This was sort of a no-brainer pick for the winter solstice, which arrived Thursday afternoon on the 21st. Here in southern Vermont we didn’t need a calendar, or a beer, to know that winter had arrived. We had about ten inches of snow the week preceding, another major dump a day after the solstice, and more predicted for the days ahead along with a wicked cold snap. All a little extra punctuation to the longest day of the year.
All good, of course, since it means the days are beginning to lengthen again. What was really needed was someone to explain “Game of Thrones” to me, and who was the devious looking character on the label of this latest collaboration between Brewery Ommegang and HBO Global Licensing, HBO being the producers of the continuing fantasy tale based on the novels of George R. R. Martin.
I may as well confess that I’ve read not a single word of Martin’s work, nor seen a second of the television series, not that I have anything against either; we just don’t get HBO. I am fairly well-versed in Shakespeare, and I brought the bottle along to our more or less monthly get-together of the group that meets to read the Bard’s plays, and has been doing so for more than 20 years.
Only a few of the regulars showed up that night and only one of those, Vince Panella, had ever seen “Game of Thrones.” Vince, an author in his own right, admitted he was mostly taken in by attractive women riding around on dragons.
Nonetheless, he was able to tell me that the Night King was the master and the first of the White Walkers, some kind of half frozen undead who were busily doing something to somebody, or threatening to, and at the end of Season 7 having turned one of Daenerys Targaryen’s dragons into an undead ice dragon. Or something. You can tell by the arctic blue eyes:
Well, no more confusing to me than “Measure for Measure” might be to someone who has never read Shakespeare. We speculated for a bit whether more people have seen “Game of Thrones” than have ever viewed Shakespeare’s plays.
Of Martin, who can tell? Certainly Ommegang has, so far, made more “Game of Thrones” beers (nine) than Martin has written books in the series (five), with plans for more special edition brews in 2018, even as the show winds to a conclusion.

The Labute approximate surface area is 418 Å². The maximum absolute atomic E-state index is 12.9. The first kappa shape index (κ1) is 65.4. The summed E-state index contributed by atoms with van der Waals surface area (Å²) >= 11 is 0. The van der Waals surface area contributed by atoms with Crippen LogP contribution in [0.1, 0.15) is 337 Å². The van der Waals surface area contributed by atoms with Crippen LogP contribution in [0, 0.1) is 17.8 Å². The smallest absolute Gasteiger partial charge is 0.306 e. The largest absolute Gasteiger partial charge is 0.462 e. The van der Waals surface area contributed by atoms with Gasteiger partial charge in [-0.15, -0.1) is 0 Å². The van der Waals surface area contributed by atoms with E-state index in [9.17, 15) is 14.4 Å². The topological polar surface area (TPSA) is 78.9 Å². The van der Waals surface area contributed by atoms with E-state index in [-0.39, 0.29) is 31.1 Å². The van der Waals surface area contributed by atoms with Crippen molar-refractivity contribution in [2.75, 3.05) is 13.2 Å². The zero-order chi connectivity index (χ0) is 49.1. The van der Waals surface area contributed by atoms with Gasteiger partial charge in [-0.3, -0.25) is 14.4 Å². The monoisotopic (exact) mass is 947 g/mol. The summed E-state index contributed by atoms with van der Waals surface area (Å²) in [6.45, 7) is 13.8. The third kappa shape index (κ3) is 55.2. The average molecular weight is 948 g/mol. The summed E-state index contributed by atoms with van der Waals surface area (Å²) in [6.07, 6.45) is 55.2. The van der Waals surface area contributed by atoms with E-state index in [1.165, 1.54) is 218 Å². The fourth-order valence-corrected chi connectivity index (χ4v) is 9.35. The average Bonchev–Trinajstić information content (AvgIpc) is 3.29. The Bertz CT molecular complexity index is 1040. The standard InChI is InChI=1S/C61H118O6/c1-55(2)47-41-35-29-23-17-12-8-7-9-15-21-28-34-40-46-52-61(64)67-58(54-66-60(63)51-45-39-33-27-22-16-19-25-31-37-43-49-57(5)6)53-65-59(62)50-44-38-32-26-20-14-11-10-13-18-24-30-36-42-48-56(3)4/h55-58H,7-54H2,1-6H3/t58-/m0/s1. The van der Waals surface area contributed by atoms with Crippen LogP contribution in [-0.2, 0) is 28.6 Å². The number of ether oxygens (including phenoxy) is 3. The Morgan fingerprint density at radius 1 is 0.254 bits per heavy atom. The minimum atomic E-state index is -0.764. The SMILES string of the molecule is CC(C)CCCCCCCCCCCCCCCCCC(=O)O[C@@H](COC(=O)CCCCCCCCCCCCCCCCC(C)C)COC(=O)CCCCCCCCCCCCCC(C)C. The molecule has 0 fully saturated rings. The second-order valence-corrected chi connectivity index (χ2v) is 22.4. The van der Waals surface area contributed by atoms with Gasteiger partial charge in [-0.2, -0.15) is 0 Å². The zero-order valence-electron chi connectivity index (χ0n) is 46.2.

I’ve had one or two of the others in the beer series along the way (don’t quiz me on it), since I like pretty much everything out of the Cooperstown, New York brewery (by way of Belgium). In any case, it’s nice to be able to say you don’t need to know a whit about “Game of Thrones” to enjoy Winter Is Here, and it would surely be just as drinkable in warmer climes as in Vermont’s current deep chill.
There’s a lot going into the brewpot for this one, Pilsner and wheat malts, red wheat flakes, Saaz hops and a number of extras–white pepper, sea salt, coriander and sweet orange peel. Sounds like a Wit, all right, except that it emerges at 8.3% ABV, putting it into a category—Double White—that despite a few examples over the years, doesn’t even exist on most beer style charts.
So how does it taste? Pretty damn good. Vince doesn’t even drink beer often, but Tim Shafer does and he said of the beer, “I am in favor.” Later the Belgian quality of the brew began to wear on him, though, and he seemed to be falling a little out of favor.
I was in all the way. There was indeed a spicy, peppery quality to the beer that, added to its lively effervescence, made it roundly refreshing. If light and clear, a rogue boozy note was apparent, along with floral and fruity impressions of pear and peach. The more I drank it the more 1) I liked it and 2) it reminded me of Duvel, the parent company’s flagship strong blonde ale, as opposed to a stronger version of a witbier.
Well, it’s the house yeast, after all, and being reminded of a Duvel can never really be considered a drawback. Sorry about the dragon, though.
Name: Winter Is Here
Brewer: Ommegang, Cooperstown, New York
Style: Double White Ale
Availability: Now, until it runs out, in 42 states and Washington, D.C.
For More Information: www.ommegang.com
[Dec. 30, 2017]